Since lockdown, our lives have all become more virtual - and the world of fashion is no exception. VCCP's Innovation Lead Peter Gasston investigates this emerging trend and its implications for the future of retail and sustainability.
Ralph Lauren recently announced its first digital collection: a range of 12 items for Bitmoji, the personalised emoji/avatar system owned by Snap. It’s a first for Ralph Lauren, but only the latest in a number of experiments with identity in the virtual spaces of games and social media by fashion and streetwear companies. While playful, these experiments also have implications for the future of retail, and of sustainability.
Alice Delahunt, Chief Digital Officer at Ralph Lauren, explained the company’s move into digital fashion: “As the world of digital avatars continues to accelerate, it’s interesting for us to test and learn how audiences respond to fashion in this space. Bitmoji are important vehicles of self-expression in the digital and social space.”
We’re all spending more time online during lockdown, and avatars are an outlet for expressing our identity in the virtual spaces where we pass that time.
In Animal Crossing (below), the game that became a breakout hit early in lockdown, players can wear outfits from brands including 100 Thieves and Marc Jacobs, or a selection from Net-A-Porter.
As well as building brand awareness, digital fashion can be a money-spinner.
Nike is one of many brands experimenting with in-game fashion, making its Air Jordans available through exclusive skins in Fortnite (below), where in-game sales of skins and emotes (the digital assets which allow players to express their identity) accounted for some two thirds of an estimated £1.4 billion in revenue last year: a key motivation for its owner, Epic Games, to go to war with Apple over what it sees as an unjust 30% tax on every sale through the App Store.
Ryan Gill, co-founder and CEO of portable digital identity startup, Crucible, calls the emerging business model of selling to digital identities direct-to-avatar (D2A), saying it offers the advantage of “bypassing any supply chain management like dropshipping, logistics of how to get a physical product to a consumer's door”.
But avatars can also drive physical sales: Prada, Chloé and Stella McCartney are amongst the names partnering with Drest (below), a fashion dress-up app created by Lucy Yeomans, former Editor-in-chief of Net-a-Porter's magazine. In Drest, users dress their avatar in branded apparel with the option to buy a physical version directly from the brand.
Digital fashion is more than D2A. Other businesses are experimenting with digital try-ons: using augmented reality to preview anything from cosmetics (L’Oreal) to glasses (Ray-Ban) to shoes (Gucci) — Gucci in particular has fully embraced try-ons, with a dedicated section in its app which includes all of the above plus watches, hats, and more.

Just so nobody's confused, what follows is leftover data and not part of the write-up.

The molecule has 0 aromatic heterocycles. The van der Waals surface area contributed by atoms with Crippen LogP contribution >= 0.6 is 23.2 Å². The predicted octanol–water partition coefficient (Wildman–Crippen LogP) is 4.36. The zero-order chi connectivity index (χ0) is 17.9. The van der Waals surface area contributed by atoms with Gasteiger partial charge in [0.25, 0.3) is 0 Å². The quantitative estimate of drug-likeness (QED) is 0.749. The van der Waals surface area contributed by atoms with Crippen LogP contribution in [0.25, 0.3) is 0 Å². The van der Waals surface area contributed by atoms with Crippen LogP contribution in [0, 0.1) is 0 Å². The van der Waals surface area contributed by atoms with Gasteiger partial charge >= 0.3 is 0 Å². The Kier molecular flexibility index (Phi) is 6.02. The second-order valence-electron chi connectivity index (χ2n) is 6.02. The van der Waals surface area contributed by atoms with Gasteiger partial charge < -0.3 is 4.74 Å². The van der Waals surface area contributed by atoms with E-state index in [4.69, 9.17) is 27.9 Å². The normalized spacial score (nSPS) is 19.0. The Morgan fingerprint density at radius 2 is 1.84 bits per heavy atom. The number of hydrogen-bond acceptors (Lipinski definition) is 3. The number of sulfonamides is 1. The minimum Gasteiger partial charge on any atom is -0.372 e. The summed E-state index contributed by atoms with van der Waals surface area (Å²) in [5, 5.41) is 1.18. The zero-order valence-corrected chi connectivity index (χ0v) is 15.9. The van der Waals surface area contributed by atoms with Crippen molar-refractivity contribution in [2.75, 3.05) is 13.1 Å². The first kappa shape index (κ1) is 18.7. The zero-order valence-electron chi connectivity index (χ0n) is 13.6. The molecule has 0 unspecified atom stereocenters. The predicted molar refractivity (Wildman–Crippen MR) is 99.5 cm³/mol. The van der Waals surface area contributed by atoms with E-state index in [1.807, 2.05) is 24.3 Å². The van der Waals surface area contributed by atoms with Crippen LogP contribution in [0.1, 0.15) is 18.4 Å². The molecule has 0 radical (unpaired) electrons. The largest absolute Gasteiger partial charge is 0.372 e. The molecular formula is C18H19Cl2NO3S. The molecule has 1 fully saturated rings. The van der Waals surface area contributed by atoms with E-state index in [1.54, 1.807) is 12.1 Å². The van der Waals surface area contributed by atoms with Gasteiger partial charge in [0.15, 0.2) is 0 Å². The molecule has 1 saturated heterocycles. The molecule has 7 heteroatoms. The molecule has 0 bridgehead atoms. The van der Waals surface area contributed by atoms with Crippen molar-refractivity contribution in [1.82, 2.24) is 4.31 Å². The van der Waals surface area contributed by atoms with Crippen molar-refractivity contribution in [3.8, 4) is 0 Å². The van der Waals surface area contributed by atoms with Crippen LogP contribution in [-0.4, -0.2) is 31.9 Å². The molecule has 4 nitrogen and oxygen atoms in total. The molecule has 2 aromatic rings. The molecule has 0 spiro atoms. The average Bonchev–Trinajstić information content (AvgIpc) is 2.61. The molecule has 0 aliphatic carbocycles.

Change isn’t just happening in virtual spaces, but in the industry itself. The recent Helsinki Fashion Week (below) was all-digital, allowing designers to experiment with fantastical and physically-infeasible runway environments with digital outfits modelled by 3D avatars. And you could buy exclusive digital outfits from the show and have them applied by artists to your social media photos, showing off your taste to your online social circle.
Virtual try-ons and enhanced social photos seem trivial, but they could help to reduce the environmental impact of returns. Enhanced photos can go some way to avoid the ‘snap and send back’ fad — a report by Barclaycard says that almost one in ten shoppers admit to buying clothes to post photos on social media and then returning them. And Ann Starodaj, head of sustainability at retail returns solution provider, Optoro, says that clothing return rates can run as high as 40%-50%, with landfill from unusable returns contributing some 15 million metric tons of CO2 to the atmosphere every year. Virtual try-before-you-buy can lead to a reduction in returns; figures vary on exactly how much, but an investigation by AR Insider saw some retailers reporting rates of between 22% and 40%.
It’s hard to predict how all of this will play out when lockdowns subside, if people return to their previous habits; but for now it’s apparent that the fashion industry’s going through a period of rapid transformation. Selby Drummond, Head of Fashion & Beauty at Snap, says: “it's quite clear that there’s so much the future could bring in which your digital wardrobe is as influential, as important, as relevant in your life as your physical wardrobe”. Going digital can mean reduced travel, wastage, and fewer of the negative collateral effects of fast fashion; as digital fashion house, The Fabricant, states: “we waste nothing but data and exploit nothing but our imagination”.
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